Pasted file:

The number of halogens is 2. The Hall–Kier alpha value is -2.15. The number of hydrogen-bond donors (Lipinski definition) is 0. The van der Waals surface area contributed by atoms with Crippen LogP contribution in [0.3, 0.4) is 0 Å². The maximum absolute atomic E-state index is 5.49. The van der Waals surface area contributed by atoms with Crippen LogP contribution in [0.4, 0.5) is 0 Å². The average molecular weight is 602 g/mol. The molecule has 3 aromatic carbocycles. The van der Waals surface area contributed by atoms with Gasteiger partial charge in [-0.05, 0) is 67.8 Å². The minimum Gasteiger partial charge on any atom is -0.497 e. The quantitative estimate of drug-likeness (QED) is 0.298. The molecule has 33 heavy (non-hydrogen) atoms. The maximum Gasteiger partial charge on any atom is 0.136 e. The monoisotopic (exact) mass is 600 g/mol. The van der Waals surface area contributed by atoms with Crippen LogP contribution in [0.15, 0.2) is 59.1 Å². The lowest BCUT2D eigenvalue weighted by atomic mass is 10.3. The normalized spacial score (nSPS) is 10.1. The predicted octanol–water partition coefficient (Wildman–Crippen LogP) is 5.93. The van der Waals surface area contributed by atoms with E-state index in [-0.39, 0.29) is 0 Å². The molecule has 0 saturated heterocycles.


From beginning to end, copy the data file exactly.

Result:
The number of halogens is 2. The Hall–Kier alpha value is -2.15. The number of hydrogen-bond donors (Lipinski definition) is 0. The van der Waals surface area contributed by atoms with Crippen LogP contribution in [0.3, 0.4) is 0 Å². The maximum absolute atomic E-state index is 5.49. The van der Waals surface area contributed by atoms with Crippen LogP contribution in [0.4, 0.5) is 0 Å². The average molecular weight is 602 g/mol. The molecule has 3 aromatic carbocycles. The van der Waals surface area contributed by atoms with Gasteiger partial charge in [-0.05, 0) is 67.8 Å². The minimum Gasteiger partial charge on any atom is -0.497 e. The quantitative estimate of drug-likeness (QED) is 0.298. The molecule has 33 heavy (non-hydrogen) atoms. The maximum Gasteiger partial charge on any atom is 0.136 e. The monoisotopic (exact) mass is 600 g/mol. The van der Waals surface area contributed by atoms with Crippen LogP contribution in [0.15, 0.2) is 59.1 Å². The lowest BCUT2D eigenvalue weighted by atomic mass is 10.3. The normalized spacial score (nSPS) is 10.1. The predicted octanol–water partition coefficient (Wildman–Crippen LogP) is 5.93. The van der Waals surface area contributed by atoms with E-state index in [-0.39, 0.29) is 0 Å². The molecule has 0 saturated heterocycles.